If you’re reading headlines about inflation or mortgage rates, you may see something about the recent decision from the Federal Reserve (the Fed). But what does it mean for you, the housing market, and your plans to buy a home? Here’s what you need to know.
Inflation and the Housing Market
While the Fed’s working hard to lower inflation, the latest data shows that, while the number has improved some, the inflation rate is still higher than the target (2%). That played a role in the Fed’s decision to raise the Federal Funds Rate last week. As Bankrate explains:
“Keeping its inflation-fighting streak alive, the Federal Reserve has raised interest rates for the 10th time in 10 meetings . . . The hikes aimed to cool an economy that was on fire after rebounding from the coronavirus recession of 2020.”
While the Fed’s actions don’t directly dictate what happens with mortgage rates, their decisions do have an impact and contributed to the intentional cooldown in the housing market last year.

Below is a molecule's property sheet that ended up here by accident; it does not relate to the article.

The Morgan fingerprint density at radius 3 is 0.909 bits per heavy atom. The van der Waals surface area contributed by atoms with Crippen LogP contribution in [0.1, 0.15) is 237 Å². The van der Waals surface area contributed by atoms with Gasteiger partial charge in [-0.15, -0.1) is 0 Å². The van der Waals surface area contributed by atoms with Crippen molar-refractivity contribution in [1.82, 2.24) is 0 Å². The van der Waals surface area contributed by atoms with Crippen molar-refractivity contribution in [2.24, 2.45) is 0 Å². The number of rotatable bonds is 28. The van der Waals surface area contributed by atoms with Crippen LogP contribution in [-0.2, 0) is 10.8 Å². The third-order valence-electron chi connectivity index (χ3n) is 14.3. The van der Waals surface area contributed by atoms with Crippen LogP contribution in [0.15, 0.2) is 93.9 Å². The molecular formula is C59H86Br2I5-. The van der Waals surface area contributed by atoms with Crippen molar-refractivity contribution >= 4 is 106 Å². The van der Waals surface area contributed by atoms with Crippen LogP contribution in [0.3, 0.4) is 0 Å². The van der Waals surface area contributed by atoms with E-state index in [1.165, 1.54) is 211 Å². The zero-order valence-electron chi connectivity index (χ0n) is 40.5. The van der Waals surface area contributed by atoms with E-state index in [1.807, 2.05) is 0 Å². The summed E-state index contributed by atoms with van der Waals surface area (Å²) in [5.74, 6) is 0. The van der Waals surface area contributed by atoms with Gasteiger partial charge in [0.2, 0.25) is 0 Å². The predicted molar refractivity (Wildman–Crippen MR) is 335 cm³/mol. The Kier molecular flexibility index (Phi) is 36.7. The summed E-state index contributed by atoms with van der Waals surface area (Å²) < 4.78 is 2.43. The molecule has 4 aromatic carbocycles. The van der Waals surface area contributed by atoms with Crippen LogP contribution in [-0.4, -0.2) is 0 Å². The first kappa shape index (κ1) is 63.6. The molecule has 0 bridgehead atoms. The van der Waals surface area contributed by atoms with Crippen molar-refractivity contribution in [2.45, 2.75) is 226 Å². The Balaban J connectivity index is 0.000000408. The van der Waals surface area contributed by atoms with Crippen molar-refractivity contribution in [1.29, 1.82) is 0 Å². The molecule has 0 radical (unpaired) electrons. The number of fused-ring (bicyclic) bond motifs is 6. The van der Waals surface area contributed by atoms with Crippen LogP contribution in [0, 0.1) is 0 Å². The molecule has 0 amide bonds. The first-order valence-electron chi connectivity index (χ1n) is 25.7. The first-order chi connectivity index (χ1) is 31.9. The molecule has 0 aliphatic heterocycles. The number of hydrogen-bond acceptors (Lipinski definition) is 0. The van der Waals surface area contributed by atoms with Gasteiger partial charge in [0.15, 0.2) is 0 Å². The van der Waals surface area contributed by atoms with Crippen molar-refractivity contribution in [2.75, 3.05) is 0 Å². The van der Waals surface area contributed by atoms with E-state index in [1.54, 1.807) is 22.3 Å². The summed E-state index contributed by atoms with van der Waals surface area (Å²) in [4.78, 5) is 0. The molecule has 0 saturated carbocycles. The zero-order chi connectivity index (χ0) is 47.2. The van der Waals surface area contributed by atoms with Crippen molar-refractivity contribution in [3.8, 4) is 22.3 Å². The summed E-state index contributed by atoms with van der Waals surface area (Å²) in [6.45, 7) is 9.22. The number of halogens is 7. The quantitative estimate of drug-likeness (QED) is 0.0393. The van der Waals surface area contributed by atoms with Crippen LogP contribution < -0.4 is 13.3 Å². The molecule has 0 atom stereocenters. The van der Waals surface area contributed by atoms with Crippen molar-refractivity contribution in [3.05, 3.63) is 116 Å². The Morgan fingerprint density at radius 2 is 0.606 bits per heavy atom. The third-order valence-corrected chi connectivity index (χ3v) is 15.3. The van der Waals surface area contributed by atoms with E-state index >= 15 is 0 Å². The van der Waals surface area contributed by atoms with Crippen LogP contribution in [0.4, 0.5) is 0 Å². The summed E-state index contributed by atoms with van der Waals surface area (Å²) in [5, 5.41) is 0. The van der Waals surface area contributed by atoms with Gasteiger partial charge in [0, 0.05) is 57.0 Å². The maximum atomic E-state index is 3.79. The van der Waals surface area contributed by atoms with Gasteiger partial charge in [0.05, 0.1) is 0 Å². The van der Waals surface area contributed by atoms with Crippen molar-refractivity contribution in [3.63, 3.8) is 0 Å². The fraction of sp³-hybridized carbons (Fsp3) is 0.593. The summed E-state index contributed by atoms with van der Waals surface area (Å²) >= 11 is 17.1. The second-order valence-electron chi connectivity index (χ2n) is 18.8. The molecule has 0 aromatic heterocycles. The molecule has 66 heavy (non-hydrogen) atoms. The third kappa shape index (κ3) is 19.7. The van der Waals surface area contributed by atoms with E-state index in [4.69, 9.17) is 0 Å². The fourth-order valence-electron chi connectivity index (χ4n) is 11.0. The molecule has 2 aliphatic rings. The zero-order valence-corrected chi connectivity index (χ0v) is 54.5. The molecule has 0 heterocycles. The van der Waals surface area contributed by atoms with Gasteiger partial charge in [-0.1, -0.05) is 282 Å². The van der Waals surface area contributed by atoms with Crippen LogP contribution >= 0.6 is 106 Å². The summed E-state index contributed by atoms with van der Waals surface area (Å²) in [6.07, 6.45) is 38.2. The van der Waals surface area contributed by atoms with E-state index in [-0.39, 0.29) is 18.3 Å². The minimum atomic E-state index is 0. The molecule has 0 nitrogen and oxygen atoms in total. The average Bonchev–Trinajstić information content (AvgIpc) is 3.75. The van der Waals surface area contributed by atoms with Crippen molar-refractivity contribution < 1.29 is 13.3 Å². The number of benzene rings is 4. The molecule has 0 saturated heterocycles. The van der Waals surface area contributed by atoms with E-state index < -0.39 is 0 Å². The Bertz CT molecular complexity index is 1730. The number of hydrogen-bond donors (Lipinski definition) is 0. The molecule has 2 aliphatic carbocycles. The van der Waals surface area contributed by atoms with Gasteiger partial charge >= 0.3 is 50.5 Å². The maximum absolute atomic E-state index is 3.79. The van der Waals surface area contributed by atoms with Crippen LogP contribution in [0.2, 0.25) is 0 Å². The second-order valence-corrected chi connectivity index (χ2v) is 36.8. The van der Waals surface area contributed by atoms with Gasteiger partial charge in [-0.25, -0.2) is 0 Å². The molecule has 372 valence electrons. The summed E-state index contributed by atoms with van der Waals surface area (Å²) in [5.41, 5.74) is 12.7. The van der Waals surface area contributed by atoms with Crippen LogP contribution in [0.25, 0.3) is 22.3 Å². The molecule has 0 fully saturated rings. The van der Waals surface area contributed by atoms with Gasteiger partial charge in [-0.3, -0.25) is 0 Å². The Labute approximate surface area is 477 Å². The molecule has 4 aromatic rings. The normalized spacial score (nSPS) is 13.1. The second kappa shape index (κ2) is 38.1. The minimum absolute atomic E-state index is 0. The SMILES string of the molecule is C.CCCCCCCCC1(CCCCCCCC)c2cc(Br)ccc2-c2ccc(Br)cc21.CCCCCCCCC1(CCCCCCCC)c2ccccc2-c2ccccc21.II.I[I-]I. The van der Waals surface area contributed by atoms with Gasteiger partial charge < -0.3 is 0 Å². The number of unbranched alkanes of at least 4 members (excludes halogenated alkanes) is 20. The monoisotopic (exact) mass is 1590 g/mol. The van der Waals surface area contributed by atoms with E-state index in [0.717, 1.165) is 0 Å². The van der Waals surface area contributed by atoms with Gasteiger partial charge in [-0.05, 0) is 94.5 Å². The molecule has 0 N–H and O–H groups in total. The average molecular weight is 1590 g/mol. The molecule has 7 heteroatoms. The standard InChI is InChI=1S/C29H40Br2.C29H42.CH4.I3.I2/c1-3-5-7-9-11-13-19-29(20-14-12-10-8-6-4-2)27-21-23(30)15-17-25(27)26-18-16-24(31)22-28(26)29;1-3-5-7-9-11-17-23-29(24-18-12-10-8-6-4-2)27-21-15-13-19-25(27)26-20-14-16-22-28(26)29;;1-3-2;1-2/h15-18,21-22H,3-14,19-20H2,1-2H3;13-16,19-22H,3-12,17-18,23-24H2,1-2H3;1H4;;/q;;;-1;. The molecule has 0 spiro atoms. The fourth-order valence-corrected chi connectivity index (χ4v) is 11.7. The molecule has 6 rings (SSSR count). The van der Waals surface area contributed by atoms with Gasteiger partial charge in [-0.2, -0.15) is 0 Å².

How This Impacts You
During times of high inflation, your everyday expenses go up. That means you’ve likely felt the pinch at the gas pump and in the grocery store. By raising the Federal Funds Rate, the Fed is actively trying to lower inflation. If the Fed is successful, it could also ultimately lead to lower mortgage rates and better homebuying affordability for you. That’s because when inflation is high, mortgage rates tend to be high. But, as inflation cools, experts say mortgage rates will likely fall.
Where Experts Think Mortgage Rates and Inflation Will Go from Here
Moving forward, both inflation and mortgage rates will continue to impact the housing market. And as Lawrence Yun, Chief Economist at the National Association of Realtors (NAR), says:
“Mortgage rates are likely to descend lower later in the year as the consumer price inflation calms down . . .”